Foraging for brewing

The story of Fonta Flora, the eccentric brewery in the Appalachian Mountains.

Would you have ever thought that a beer could be a complete and unadulterated expression of the region's terroir? This term defines the unique flavor and aroma of food that is attributed to the growing environment. There are such beers and Fonta Flora is the proof: a craft brewery that stands apart from the others with roots in the territory and unique because its beers are brewed with wild ingredients that are truly indigenous.

We are in the Appalachian Mountains in the northeastern United States. Todd Boera, a young, bearded brewmaster tattooed with hops and vegetables all the way to his hands, did not grow up here, but about a decade ago he made this area his home. Born and raised in Cleveland, Boera came to North Carolina in 2004 to attend college. It was at a liberal arts college, where the student body had to help run the campus, that Boera was introduced to manual work, initially tending to the cows and chickens at the college farm. However, his favourite assignment was working the land and growing vegetables. In his spare time, he nurtured his true passion: making craft beer. Both his activities were destined to merge: he soon began infusing garden vegetables such as pumpkin into his beers during fermentation. 

These beer experiments mapped out his future. Fresh out of college, Todd landed a job as a brewing assistant at a North Carolina brewery, the Catawba Brewing Company. Fate was not kind to the brewery’s owner, who was injured in a road accident, but it smiled on Todd, who from that moment became the full-fledged head of brewing operations. Alone at the helm of the brewery, Todd began experimenting again with the boiling of beer like a kid with a chemistry set but this time on a larger scale, adding local products and playing around with different yeast and bacteria cultures. His first beer recipe -one that he’ll never forget- was made with local honeysuckle using the Belgian Tripel method (Editor’s note: Tripel is a Belgian term to describe high-fermented ales with a rich and round taste and strong alcohol percentage, about 9 degrees). His intuition proved to be correct and he then began perfecting his original beer recipes based on vegetables.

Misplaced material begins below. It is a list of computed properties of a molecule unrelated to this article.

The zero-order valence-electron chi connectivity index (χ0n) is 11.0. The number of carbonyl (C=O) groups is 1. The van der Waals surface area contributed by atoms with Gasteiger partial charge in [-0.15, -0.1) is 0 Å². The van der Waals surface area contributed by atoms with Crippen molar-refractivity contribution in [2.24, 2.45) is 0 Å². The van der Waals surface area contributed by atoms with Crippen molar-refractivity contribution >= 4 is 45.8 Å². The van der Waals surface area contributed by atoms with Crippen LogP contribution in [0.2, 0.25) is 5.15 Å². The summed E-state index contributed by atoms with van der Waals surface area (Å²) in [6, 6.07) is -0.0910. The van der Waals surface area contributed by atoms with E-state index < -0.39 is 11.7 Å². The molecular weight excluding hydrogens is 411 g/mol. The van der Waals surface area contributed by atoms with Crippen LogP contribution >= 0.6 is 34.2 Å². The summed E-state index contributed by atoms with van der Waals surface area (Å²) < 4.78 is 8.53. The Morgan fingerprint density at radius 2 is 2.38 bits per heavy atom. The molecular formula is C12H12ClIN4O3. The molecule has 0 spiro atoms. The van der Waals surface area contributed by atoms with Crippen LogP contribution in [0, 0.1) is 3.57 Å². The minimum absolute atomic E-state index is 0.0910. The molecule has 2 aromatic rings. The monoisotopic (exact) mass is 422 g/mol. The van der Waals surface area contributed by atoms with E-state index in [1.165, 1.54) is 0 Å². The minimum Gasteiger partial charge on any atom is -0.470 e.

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Where the results perfect? Not quite. Even in his new job, he soon began to feel too constrained and in 2013 he decided to leave Catawba Brewing Company to dedicate himself to pursuing his dream. He met the Bennett brothers, Mark and David, and together they opened a new brewery in a quaint building in the centre of Morganton, a town in North Carolina. They took the name, Fonta Flora, from a nearby farming hamlet that was swept away in a 1916 flood. And so it was truly a coincidence that the name turned out to perfectly capture the beer styles the brewery became known for: beers based on the flora of the Appalachians. But the brewery is also an important symbol: “Wouldn’t it be weird if our name was Fonta Flora and all we made were German lagers”, jokes Todd. 

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In 2014, when Fonta Flora Brewery opened, Todd was already a major figure in the area’s microbrewing movement. And rightly so: he created one of the most unique brewing establishments in recent years, making beer that fully reflects the flavours of the hills and hollows of the mountain range where they are produced. No one does a better job than Todd of showcasing the biodiversity of the Appalachian Mountains, expressing all region’s terroir in a barrel.